What is the meaning of the term ‘Base’?
In the field of chemistry, a ‘base’ can be defined as a substance that releases hydroxide ions when dissolved in aqueous media. Typically, basic substances have a bitter taste (especially alkalis) and are slippery to the touch. Other notable characteristics of bases include:
- They change the colour of red litmus paper to blue.
- They undergo chemical reactions with acidic substances to form salts.
- They typically accept H+ ions (or protons) from suitable donor compounds.
- They hold hydroxide ions that are either partially or completely displaceable.
When dissolved in water, bases reduce the hydrogen ion activity in the water by changing the autoionisation equilibrium of water (in which an equilibrium is established between water molecules, positively charged hydronium/hydrogen ions, and negatively charged hydroxide ions). Thus, the pH of water is effectively raised above the 7.0 mark when bases are dissolved in it.
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What are Alkalis? How are they Different from Bases?
Alkalis are bases that are soluble in water. Usually, the term ‘alkali’ is used to denote the ionic salts of alkaline earth metals or alkali metals that exhibit basic qualities. Therefore, it can be understood that alkalis form a subset of all bases. This implies that all alkalis are bases but all bases are not alkalis. It can also be noted that all alkalis adhere to the Arrhenius definition of basic substances (the Swedish scientist Svante Arrhenius defined bases as substances that cause an increase in the concentration of aqueous hydroxide concentration or a decrease in aqueous hydronium concentration when dissolved in water).
Some common examples of alkali salts are listed below.
- Calcium hydroxide (Ca(OH)2)
- Magnesium hydroxide (Mg(OH)2)
- Sodium hydroxide(NaOH)
- Potassium hydroxide (KOH)
General Properties of Basic Substances
- Typically, bases are bitter to the taste.
- Under standard conditions, the pH value of a basic solution is always greater than 7.
- Concentrated solutions of relatively strong bases (such as concentrated sodium hydroxide) are known to react with acidic substances in a violent manner. Such substances must, therefore, be stored with caution.
- Powerful bases are also known to have caustic effects on organic matter. Great care must be taken while handling such substances since accidental spillage on the skin can result in severe burns and permanent damage to the tissue.
- All basic substances have similar effects on certain chemical indicators. For example, all bases have the ability to turn red litmus blue. They are also known to impart a yellow colour to methyl orange and pink colour to phenolphthalein.
- In their molten or aqueous states, bases are great conductors of electric currents (since they dissociate into ions that increase the conductivity of the substance).
Examples of Bases
A tabular column listing 10 examples of bases is provided below.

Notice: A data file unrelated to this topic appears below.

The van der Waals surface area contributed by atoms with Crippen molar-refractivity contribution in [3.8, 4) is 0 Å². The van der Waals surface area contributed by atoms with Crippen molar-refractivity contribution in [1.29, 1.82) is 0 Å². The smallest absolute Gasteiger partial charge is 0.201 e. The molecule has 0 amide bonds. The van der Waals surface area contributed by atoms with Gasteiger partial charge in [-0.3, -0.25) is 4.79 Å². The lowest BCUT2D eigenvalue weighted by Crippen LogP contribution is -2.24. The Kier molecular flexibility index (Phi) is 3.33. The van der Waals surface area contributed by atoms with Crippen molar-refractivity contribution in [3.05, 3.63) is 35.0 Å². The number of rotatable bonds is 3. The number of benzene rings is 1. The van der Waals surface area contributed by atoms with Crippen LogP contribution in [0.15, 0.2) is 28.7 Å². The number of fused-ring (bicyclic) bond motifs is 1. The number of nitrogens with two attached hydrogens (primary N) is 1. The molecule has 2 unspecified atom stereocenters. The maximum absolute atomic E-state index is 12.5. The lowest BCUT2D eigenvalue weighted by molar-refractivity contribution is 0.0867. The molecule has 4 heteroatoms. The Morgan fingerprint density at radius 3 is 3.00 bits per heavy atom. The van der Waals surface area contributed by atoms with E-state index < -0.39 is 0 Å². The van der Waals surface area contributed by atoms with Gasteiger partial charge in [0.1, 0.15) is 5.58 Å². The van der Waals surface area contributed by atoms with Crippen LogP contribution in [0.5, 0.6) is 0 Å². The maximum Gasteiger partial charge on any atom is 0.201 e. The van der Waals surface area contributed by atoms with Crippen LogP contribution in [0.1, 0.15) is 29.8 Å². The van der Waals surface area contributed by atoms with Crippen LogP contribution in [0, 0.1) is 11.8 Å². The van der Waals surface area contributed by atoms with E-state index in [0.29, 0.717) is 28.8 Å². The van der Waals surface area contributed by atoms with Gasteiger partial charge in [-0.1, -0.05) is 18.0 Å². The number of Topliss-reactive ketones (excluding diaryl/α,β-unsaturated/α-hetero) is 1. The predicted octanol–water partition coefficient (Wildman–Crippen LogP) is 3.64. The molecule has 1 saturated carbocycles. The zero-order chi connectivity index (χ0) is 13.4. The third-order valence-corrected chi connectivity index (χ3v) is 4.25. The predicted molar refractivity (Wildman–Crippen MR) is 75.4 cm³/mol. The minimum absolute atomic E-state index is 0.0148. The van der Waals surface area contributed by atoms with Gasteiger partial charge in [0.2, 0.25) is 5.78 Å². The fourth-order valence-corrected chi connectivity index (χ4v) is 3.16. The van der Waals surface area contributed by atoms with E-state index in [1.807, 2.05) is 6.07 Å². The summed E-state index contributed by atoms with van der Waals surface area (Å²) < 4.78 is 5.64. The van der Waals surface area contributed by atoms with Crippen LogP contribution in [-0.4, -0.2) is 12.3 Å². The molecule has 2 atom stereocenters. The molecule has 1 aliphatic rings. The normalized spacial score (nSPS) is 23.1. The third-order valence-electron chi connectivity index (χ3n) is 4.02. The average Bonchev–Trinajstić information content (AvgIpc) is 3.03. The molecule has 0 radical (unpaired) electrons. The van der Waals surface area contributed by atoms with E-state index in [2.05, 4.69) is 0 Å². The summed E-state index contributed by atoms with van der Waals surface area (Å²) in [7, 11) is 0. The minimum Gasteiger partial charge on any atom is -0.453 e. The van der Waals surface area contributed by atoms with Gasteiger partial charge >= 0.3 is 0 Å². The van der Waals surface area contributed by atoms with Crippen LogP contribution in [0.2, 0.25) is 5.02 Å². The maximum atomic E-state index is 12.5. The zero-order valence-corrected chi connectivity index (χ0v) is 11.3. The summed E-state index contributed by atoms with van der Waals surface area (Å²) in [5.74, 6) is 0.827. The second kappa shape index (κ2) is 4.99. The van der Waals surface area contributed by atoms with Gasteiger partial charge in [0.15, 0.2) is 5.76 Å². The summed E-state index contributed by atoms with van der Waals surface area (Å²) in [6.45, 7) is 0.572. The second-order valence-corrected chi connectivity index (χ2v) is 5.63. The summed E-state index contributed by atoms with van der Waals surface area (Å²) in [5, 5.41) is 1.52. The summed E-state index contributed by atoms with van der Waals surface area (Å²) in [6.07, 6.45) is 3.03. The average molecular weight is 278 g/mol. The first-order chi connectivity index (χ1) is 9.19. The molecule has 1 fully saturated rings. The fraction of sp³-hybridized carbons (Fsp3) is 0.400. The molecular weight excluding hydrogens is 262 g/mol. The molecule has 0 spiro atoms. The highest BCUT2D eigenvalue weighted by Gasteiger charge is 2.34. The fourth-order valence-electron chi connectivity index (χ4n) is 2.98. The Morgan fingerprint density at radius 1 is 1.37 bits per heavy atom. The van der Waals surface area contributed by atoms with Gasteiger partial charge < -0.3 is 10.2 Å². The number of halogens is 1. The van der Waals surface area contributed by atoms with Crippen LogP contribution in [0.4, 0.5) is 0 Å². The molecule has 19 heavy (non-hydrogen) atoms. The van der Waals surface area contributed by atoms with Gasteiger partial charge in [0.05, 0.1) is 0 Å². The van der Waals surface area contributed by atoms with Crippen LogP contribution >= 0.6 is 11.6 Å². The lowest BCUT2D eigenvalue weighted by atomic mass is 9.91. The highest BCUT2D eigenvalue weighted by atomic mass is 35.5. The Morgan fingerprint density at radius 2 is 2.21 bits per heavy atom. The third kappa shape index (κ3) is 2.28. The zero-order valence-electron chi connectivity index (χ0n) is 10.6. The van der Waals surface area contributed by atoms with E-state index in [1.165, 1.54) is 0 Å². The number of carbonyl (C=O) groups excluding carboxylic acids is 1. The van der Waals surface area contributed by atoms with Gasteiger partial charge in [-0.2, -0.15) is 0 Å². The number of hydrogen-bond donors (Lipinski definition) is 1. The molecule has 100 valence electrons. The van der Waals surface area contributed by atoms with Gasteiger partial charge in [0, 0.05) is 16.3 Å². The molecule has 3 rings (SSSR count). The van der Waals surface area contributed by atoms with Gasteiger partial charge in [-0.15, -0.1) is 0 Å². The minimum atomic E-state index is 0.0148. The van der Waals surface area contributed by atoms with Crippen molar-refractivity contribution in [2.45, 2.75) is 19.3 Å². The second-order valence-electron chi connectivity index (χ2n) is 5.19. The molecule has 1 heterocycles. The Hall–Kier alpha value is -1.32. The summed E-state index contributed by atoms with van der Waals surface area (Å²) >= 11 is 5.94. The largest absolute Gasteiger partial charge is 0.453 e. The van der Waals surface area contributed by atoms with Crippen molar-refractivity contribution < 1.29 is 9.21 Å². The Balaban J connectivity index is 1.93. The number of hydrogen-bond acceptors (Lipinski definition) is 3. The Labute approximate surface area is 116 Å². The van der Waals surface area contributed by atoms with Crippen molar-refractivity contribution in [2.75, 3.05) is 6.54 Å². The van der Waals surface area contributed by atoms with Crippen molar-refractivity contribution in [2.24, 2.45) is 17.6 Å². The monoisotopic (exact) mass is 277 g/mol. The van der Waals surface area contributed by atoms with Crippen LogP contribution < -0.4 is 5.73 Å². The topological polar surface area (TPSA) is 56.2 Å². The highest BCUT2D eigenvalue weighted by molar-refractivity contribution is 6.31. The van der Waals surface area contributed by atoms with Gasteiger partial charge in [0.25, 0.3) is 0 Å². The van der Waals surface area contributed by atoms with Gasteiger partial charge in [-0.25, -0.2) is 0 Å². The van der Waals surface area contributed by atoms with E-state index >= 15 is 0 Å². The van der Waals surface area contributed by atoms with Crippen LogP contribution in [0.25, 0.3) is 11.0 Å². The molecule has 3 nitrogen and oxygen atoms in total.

|Name of the Base
|C3H6O (or) (CH3)2CO
Uses of Acids and Bases
Frequently Asked Questions on Base Meaning
What is the meaning of the term ‘base’ in chemistry?
Bases are defined as chemical substances that tend to donate electrons, release hydroxide ions (OH– ions), and/or accept protons (H+ ions) when dissolved in water. Some notable types of bases include Lewis bases, Bronsted-Lowry bases, and Arrhenius bases. Bases are known to increase the hydroxide ion activity or reduce the hydronium ion activity when they are dissolved in aqueous media. It is important to note that strong bases can react quite violently with acidic substances and can also cause damage to organic tissues. Therefore, strong bases must be handled and transported with the utmost care.
List some examples of strong bases.
Some examples of strong bases are, Lithium Hydroxide, Sodium Hydroxide, Potassium Hydroxide, Rubidium Hydroxide, Caesium Hydroxide, and Calcium Hydroxide
Bases typically have bitter tastes and soapy textures. The pH values of basic solutions are always above 7. Bases react with acids to form salts. Such a chemical reaction is called an acid-base neutralisation reaction. It can be noted that the pH of an aqueous solution of the salt formed from an acid-base neutralisation reaction is dependent on the strength of the parent acid and the parent base. For example, a strong acid and a weak base will typically yield an acidic salt and a strong base, when reacted with a weak acid, will often yield a basic salt.
What are monoacidic, diacidic, and triacidic bases?
- A monoacidic base is a base that produces one hydroxide ion when one of its molecules undergoes complete ionisation. Examples of such bases include potassium hydroxide and sodium hydroxide.
- A diacidic base is a base that produces two hydroxide ions when one of its molecules undergoes complete ionisation. Examples of such bases include magnesium hydroxide and barium hydroxide.
- A triacidic base is a base that produces three hydroxide ion when one of its molecules undergoes complete ionisation. Common examples of triacidic bases include iron (II) hydroxide and aluminium hydroxide
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